Princess Di -- bugged by the U.S. Secret Service

LONDON — An official British report into the 1997 car crash that killed Princess Diana will say the U.S. Secret Service was bugging her phone on the night of her death, according to the London newspaper the Observer.

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The paper said Stevens would report that the U.S. Secret Service was bugging Diana’s phone without the approval of its British counterpart on the night of her death. [emphasis mine]

This is more than a little bit bizarre. The Secret Service is under the jurisdiction of the Treasury; they are charged with protecting the President and his family, and nabbing counterfeiters.

Did Princess Diana pose a threat to (then) President Bill Clinton, or was her expensive lifestyle funded with fake $20’s run-off a press in the basement of Buckingham Palace? Neither has a plausible sound. Nor does it sound believable that her companion, Saudi jillionaire Dodi Fayed, posed any threat to the president or American currency.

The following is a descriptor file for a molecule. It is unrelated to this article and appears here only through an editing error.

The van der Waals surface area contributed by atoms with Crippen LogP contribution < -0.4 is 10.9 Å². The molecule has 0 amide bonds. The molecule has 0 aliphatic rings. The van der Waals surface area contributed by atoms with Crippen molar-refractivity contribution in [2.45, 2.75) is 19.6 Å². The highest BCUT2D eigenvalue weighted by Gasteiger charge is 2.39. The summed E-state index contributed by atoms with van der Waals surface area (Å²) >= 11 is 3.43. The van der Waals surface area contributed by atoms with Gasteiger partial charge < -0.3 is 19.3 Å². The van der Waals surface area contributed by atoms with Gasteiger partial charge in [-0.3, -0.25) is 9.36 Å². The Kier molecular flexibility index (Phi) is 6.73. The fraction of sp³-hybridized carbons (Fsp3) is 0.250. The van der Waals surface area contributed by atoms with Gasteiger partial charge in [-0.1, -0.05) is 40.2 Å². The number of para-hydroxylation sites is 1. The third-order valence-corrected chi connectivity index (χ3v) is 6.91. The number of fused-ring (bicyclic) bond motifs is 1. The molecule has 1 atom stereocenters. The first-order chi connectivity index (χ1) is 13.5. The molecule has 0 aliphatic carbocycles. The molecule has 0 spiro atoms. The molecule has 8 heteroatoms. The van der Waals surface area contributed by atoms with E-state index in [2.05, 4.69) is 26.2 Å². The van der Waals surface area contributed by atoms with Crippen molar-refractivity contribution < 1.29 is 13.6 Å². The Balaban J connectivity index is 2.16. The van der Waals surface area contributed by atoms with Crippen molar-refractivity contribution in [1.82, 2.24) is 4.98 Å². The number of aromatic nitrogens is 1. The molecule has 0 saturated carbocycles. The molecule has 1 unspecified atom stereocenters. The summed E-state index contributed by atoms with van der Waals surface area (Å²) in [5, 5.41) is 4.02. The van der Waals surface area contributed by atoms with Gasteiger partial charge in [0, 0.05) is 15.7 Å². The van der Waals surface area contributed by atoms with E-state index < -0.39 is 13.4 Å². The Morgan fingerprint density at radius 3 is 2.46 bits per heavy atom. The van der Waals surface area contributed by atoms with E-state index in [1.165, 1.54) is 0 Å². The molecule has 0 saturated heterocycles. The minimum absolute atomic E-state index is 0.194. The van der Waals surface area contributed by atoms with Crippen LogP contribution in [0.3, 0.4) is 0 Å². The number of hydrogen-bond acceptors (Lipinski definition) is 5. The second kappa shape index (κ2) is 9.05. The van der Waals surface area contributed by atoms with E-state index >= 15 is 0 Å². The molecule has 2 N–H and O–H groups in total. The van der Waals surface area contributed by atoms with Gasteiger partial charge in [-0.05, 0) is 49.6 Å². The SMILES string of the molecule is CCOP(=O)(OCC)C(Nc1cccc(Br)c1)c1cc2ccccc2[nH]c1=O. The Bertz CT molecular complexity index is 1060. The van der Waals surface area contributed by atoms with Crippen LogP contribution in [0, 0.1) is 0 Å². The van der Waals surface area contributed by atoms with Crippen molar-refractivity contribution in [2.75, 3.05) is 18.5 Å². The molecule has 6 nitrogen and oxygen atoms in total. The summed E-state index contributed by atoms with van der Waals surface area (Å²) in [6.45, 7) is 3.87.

This would have the sound of comical prurience on the part of bureaucrats with too much time on their hands and too little supervision if, at the very same time, the September 11th planning hadn’t been underway right under Uncle Sam’s nose.

It’s not unusual for the intelligence services of friendly countries to undertake chores for each other that, for one reason or another, the other can’t. The CIA is forbidden to spy on American citizens within the United States, for instance; the British might do the spying for the CIA, then, and give the CIA whatever it learns &#0151 and vice versa. The United States might do some spying in England that a British intelligence agency is forbidden to undertake, that is, and then turn over the results. But according to the news story, this was an American solo act; the British didn’t know about the spying and, presumably, weren’t being given whatever intelligence the spying produced.

We have to be realistic about the fact that we live in a dangerous world, and that governments are sometimes obliged to be … expedient. But expediencies tend swiftly to become the norm, degrading the safeguards of law. A thorough airing is in order.

Bob Felton